Any company that subscribes to the Lending Code agrees it won’t insist you buy an insurance product from it. Therefore if the Barclaycard sales person:
Have you just checked your credit card statements and found that you’ve been paying for insurance, but didn’t realise until now that you had it, or what it’s for?
Some old agreements (pre-July 2007), may have used pre-ticked boxes so you had to opt out of the insurance rather than opt in, which is unfair. So, always check it.
This covers anything from the fact you were already covered through work or your partner, the policy not being what you agreed to, if you got credit card cover and it wasn’t explained, or if you thought it was a joint policy but in fact, it was only in one person’s name.
If you were unemployed, check if the policy included unemployment cover. If it did, the unemployment cover is worthless – this should’ve been pointed out.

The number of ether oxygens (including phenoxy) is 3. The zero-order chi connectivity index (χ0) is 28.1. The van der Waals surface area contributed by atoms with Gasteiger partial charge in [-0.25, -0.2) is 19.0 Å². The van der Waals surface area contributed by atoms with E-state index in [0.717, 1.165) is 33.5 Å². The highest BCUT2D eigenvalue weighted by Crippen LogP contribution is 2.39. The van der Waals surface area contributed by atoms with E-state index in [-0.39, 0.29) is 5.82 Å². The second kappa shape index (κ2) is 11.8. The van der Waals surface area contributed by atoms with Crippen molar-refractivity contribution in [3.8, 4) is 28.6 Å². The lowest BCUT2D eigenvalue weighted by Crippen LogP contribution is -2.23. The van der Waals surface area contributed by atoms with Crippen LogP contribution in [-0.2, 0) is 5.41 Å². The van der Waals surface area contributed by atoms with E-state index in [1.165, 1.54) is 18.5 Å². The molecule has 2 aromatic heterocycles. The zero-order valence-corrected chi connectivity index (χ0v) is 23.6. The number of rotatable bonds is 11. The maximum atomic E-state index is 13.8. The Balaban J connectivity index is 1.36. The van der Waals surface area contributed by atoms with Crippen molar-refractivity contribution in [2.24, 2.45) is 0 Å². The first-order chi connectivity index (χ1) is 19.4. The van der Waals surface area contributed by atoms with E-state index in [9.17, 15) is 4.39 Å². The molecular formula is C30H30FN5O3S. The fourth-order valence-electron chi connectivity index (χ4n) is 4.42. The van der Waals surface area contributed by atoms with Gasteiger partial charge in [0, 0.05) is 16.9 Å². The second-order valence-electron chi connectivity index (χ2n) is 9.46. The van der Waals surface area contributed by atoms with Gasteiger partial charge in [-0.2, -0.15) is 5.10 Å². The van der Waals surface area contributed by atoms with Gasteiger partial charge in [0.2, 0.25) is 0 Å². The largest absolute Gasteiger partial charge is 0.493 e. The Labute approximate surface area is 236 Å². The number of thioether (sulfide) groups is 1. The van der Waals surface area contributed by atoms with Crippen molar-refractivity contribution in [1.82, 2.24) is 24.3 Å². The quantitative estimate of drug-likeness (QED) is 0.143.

If you were self-employed, check whether you were eligible for a payout if your business went bust – if not, and it wasn’t pointed out, you may have a case.
Most policies exclude existing medical conditions, meaning you’re unlikely to be covered for any medical problems you’ve had before you took the policy. You should’ve been asked about this, and informed that the policy could be affected.
The regulator has also stated that it wants to see better practice. Many major providers, including GE Money, Egg (now the responsibility of Barclaycard) and Capital One have been fined for “not treating customers fairly”. If yours has, it’s very likely you’ve a case.
Write or call the company that sold the policy and ask for a refund.
It is sometimes possible to deal with your whole complaint by phone. Barclays’ customers can also start a complaint via the PPI portal once logged into online banking.